• Thursday, November 30, 2023
businessday logo


Remove fuel subsidy to end cross-border smuggling

Nigeria-South African chamber of commerce wants regulatory bodies to fight smuggling

The continued smuggling of petroleum products from Nigeria to other countries amounts to economic sabotage and must be stopped by all means possible. The illegal business has put pressure on the Nigerian National Petroleum Corporation (NNPC), to meet the national daily products’ demand. Of the estimated 100 million litres daily production, 52 million litres is the estimated local consumption while about 48 million litres are allegedly smuggled outside the country on daily basis. To end this malaise, government should deregulate the sector and do away with fuel subsidy.

Whereas the product is sold at N162 to N165 per litre in Nigeria, the smuggled product goes for between N300 and N500 per litre in Cameroun, Chad, Niger, and Benin Republics .The huge price differential across the border provides adequate incentive of about 194 percent for smugglers.

Already, the country is presently in a state of bleeding as it cannot sustain the humongous amount put at between N140billion to N150 billion being spent monthly to subsidize the volume imported into the country. As long as the volume goes up that money would continue to increase. Therefore, the only solution is to bridge the gap and remove the incentive. If not, it will continue.

Read Also: Nigeria must tackle smuggling to sustain agric growth, investments as borders reopen -Experts

Petroleum products smuggling has a long history and is thriving at the detriment of our national economy. In the past, several efforts were made by the government to stop the illegal trade. These included the deployment of additional patrol troops to the borders and closure of filling stations 20km to the border towns. Regrettably, despite the aforementioned security measures, smuggling still goes on.

That the federal government has eventually realized the injury smuggling inflicts on our economy is commendable. In the past, government officials tended to simply look away.
While there are hopes that the on-going collaboration between the NNPC, EFCC and other security agencies to tract trucks loading products at the depots would reduce the rate of the illegal trade, more proactive measures need to be implemented quickly. This includes complete deregulation of the oil and gas industry and the passage/signing into law of the long delayed Petroleum Industry Bill (PIB).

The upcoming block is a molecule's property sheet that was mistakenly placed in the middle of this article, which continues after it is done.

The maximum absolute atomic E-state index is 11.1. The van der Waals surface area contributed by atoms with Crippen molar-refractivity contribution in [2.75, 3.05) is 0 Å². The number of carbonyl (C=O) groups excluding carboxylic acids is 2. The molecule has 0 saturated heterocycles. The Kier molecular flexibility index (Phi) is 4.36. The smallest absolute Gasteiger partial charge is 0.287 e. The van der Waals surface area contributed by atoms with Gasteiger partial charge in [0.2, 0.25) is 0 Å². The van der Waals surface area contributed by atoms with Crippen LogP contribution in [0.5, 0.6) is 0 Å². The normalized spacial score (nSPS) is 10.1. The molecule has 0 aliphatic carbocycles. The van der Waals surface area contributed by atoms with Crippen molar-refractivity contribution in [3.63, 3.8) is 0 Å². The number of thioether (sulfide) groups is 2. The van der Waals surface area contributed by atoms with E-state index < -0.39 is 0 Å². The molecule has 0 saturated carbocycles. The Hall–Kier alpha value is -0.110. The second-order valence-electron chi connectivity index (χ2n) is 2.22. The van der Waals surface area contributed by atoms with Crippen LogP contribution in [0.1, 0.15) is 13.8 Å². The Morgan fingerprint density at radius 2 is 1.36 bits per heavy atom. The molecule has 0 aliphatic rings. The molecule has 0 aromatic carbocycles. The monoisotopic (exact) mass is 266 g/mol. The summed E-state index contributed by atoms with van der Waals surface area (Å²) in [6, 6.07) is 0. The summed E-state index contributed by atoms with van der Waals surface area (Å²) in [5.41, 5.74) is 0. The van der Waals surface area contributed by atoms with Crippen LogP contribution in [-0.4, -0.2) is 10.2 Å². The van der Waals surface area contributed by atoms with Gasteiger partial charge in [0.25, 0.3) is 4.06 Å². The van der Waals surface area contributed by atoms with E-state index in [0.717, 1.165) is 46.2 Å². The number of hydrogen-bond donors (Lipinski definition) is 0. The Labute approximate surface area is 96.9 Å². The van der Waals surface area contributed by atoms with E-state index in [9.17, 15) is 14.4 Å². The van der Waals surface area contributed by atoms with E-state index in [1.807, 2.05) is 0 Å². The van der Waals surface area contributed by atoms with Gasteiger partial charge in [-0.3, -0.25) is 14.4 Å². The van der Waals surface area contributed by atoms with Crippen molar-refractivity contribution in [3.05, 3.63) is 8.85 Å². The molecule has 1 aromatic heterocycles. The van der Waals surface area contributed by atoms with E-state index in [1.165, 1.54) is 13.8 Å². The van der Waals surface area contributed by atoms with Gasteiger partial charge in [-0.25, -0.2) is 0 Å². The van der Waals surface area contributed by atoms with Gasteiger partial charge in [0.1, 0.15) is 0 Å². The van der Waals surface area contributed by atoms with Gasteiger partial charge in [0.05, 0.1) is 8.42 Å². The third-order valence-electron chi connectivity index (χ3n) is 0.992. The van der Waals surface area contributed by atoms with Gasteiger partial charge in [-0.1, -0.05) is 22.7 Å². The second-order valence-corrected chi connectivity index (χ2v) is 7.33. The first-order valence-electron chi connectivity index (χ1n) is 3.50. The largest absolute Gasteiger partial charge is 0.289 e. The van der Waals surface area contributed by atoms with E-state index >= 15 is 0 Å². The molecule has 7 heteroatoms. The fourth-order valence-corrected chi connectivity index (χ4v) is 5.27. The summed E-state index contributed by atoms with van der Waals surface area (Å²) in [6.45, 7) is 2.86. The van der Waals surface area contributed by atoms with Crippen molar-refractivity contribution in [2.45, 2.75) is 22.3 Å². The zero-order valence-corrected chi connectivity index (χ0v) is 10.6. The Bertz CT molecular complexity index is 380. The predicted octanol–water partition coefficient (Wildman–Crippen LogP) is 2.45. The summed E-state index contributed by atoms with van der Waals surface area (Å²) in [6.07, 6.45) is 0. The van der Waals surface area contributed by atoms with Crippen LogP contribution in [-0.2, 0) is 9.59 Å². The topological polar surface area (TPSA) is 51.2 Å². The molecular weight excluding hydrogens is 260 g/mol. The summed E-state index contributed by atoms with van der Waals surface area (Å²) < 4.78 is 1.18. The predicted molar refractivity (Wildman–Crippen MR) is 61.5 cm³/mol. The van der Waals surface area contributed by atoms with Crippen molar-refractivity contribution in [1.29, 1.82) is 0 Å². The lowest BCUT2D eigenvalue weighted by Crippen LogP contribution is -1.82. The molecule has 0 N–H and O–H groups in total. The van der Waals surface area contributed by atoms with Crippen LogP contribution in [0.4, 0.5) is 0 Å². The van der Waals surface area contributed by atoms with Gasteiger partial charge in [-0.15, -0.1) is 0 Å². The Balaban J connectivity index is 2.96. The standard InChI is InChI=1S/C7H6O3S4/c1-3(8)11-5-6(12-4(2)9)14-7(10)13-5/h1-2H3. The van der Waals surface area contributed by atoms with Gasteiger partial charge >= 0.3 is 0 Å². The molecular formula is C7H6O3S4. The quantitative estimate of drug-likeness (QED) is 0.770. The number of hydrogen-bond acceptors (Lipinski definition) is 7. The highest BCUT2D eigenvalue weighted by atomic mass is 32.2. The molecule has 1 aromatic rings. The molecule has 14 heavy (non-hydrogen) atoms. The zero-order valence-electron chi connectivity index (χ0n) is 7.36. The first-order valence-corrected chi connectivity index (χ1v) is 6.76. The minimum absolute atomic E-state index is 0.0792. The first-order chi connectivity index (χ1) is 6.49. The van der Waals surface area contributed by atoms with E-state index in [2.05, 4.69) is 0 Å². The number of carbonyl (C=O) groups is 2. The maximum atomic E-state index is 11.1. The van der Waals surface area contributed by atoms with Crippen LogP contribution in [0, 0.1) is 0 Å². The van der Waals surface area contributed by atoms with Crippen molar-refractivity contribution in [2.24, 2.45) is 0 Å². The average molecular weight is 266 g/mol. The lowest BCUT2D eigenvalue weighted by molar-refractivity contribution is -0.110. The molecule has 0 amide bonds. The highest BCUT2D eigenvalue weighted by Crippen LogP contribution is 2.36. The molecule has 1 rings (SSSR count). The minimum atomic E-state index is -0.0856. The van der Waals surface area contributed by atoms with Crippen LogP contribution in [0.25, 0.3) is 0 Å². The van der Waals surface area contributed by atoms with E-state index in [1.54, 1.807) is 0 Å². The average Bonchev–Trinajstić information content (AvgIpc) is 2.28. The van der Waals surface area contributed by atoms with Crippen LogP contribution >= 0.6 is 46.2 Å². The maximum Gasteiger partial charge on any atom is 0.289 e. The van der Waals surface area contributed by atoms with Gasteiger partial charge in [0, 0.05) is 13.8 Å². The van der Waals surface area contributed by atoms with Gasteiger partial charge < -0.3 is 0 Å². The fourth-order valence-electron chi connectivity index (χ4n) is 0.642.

Related News

However, even if subsidy is removed and the industry deregulated, not much would make sense without our knowing the actual production and consumption of fuel in Nigeria.

The background to smuggling in Nigeria is because the country is an oil-producing nation and the federal government subsidizes fuel. This is the most important social benefit it provides to its people. At official petrol stations in Nigeria, petrol thus only costs about half of what customers pay in other West African countries. The price difference means people in neighbouring west African countries prefer smuggled fuel even though it is often of lower quality due to adulteration. And the patrons and sponsors are powerful Mafia with links to influential politicians and bureaucrats.

In 2019, the federal government through the Department of Petroleum Resources (DPR) ordered the immediate suspension of operations of all petroleum products, retail outlets within 20kms along Nigeria border area until further notice. Also suspended was the processing of application for Approval to construct (ATC) and License to Operate (LTO) within 20kms along Nigeria border areas.
We, however, do not believe that the closure of stations within 20 kilometers of the border was the most effective means of combating smuggling as we believe that broader sustainable solution needed to be interrogated and implemented to finally, resolve the challenge of fuel smuggling.

This is one big question that we try to answer ourselves because when we look at the number of load-outs from our depots every day, we know that we don’t have that level of consumption of petroleum products in Nigeria.

When you say that Nigerians are consuming 60 million litres, and you look at the number of cars on the Nigerian roads, you will know that those 60 million litres cannot be possibly consumed in Nigeria.

And as the minister of state for petroleum resources Timipre Sylva recently stated, time has come for the government to track products that go out from its depots to ensure they deliver straight to designated filling stations in the country.